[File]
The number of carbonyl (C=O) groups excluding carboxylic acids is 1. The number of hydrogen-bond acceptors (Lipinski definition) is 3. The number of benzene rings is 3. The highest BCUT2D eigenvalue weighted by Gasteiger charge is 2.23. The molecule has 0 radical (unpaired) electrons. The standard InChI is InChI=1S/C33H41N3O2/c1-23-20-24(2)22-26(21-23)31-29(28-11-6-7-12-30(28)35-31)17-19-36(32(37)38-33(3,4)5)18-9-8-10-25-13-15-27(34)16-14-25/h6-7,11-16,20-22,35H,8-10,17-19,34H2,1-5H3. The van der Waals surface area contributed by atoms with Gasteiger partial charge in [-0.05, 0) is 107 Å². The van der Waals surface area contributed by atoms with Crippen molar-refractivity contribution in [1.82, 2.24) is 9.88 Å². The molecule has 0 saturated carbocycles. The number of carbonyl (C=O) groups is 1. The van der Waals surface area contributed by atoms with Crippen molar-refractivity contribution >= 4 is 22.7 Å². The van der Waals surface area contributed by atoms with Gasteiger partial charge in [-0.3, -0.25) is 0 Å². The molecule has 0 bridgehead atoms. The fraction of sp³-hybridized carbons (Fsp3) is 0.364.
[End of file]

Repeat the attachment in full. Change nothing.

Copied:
The number of carbonyl (C=O) groups excluding carboxylic acids is 1. The number of hydrogen-bond acceptors (Lipinski definition) is 3. The number of benzene rings is 3. The highest BCUT2D eigenvalue weighted by Gasteiger charge is 2.23. The molecule has 0 radical (unpaired) electrons. The standard InChI is InChI=1S/C33H41N3O2/c1-23-20-24(2)22-26(21-23)31-29(28-11-6-7-12-30(28)35-31)17-19-36(32(37)38-33(3,4)5)18-9-8-10-25-13-15-27(34)16-14-25/h6-7,11-16,20-22,35H,8-10,17-19,34H2,1-5H3. The van der Waals surface area contributed by atoms with Gasteiger partial charge in [-0.05, 0) is 107 Å². The van der Waals surface area contributed by atoms with Crippen molar-refractivity contribution in [1.82, 2.24) is 9.88 Å². The molecule has 0 saturated carbocycles. The number of carbonyl (C=O) groups is 1. The van der Waals surface area contributed by atoms with Crippen molar-refractivity contribution >= 4 is 22.7 Å². The van der Waals surface area contributed by atoms with Gasteiger partial charge in [-0.3, -0.25) is 0 Å². The molecule has 0 bridgehead atoms. The fraction of sp³-hybridized carbons (Fsp3) is 0.364.